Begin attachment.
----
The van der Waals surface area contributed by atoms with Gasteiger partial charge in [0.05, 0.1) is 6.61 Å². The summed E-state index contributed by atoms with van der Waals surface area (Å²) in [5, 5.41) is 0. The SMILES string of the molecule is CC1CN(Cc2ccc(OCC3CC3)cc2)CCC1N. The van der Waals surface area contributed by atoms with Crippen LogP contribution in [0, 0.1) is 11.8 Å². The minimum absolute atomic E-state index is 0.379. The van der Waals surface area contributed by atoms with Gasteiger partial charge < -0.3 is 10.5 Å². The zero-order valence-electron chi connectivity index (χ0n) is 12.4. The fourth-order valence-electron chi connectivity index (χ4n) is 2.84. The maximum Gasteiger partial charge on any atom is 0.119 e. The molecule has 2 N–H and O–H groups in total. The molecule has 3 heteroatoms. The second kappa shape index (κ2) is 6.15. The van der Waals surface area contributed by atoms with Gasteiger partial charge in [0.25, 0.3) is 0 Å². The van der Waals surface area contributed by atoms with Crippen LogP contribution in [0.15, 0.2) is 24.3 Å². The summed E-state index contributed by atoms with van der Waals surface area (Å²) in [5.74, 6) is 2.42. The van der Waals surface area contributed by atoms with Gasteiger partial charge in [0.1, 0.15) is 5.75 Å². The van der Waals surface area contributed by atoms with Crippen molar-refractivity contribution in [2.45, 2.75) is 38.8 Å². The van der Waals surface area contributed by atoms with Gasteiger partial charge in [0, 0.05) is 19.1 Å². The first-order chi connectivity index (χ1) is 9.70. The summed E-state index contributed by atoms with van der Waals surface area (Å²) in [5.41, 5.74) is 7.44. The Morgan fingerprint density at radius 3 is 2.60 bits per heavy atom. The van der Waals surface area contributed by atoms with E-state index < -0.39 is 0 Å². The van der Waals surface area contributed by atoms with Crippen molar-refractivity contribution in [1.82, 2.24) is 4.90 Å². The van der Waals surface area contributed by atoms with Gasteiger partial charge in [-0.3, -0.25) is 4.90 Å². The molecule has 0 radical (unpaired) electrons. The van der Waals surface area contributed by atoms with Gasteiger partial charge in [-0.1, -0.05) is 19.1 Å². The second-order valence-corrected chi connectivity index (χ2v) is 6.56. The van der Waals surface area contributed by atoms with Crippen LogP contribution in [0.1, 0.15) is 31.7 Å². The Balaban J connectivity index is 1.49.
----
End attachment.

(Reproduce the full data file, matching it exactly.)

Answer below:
The van der Waals surface area contributed by atoms with Gasteiger partial charge in [0.05, 0.1) is 6.61 Å². The summed E-state index contributed by atoms with van der Waals surface area (Å²) in [5, 5.41) is 0. The SMILES string of the molecule is CC1CN(Cc2ccc(OCC3CC3)cc2)CCC1N. The van der Waals surface area contributed by atoms with Crippen LogP contribution in [0, 0.1) is 11.8 Å². The minimum absolute atomic E-state index is 0.379. The van der Waals surface area contributed by atoms with Gasteiger partial charge < -0.3 is 10.5 Å². The zero-order valence-electron chi connectivity index (χ0n) is 12.4. The fourth-order valence-electron chi connectivity index (χ4n) is 2.84. The maximum Gasteiger partial charge on any atom is 0.119 e. The molecule has 2 N–H and O–H groups in total. The molecule has 3 heteroatoms. The second kappa shape index (κ2) is 6.15. The van der Waals surface area contributed by atoms with Gasteiger partial charge in [0.25, 0.3) is 0 Å². The van der Waals surface area contributed by atoms with Crippen LogP contribution in [0.15, 0.2) is 24.3 Å². The summed E-state index contributed by atoms with van der Waals surface area (Å²) in [5.74, 6) is 2.42. The van der Waals surface area contributed by atoms with Gasteiger partial charge in [0.1, 0.15) is 5.75 Å². The van der Waals surface area contributed by atoms with Crippen molar-refractivity contribution in [2.45, 2.75) is 38.8 Å². The van der Waals surface area contributed by atoms with Gasteiger partial charge in [0, 0.05) is 19.1 Å². The first-order chi connectivity index (χ1) is 9.70. The summed E-state index contributed by atoms with van der Waals surface area (Å²) in [5.41, 5.74) is 7.44. The Morgan fingerprint density at radius 3 is 2.60 bits per heavy atom. The van der Waals surface area contributed by atoms with E-state index < -0.39 is 0 Å². The van der Waals surface area contributed by atoms with Crippen molar-refractivity contribution in [1.82, 2.24) is 4.90 Å². The van der Waals surface area contributed by atoms with Gasteiger partial charge in [-0.3, -0.25) is 4.90 Å². The molecule has 0 radical (unpaired) electrons. The van der Waals surface area contributed by atoms with Gasteiger partial charge in [-0.1, -0.05) is 19.1 Å². The second-order valence-corrected chi connectivity index (χ2v) is 6.56. The van der Waals surface area contributed by atoms with Crippen LogP contribution in [0.1, 0.15) is 31.7 Å². The Balaban J connectivity index is 1.49.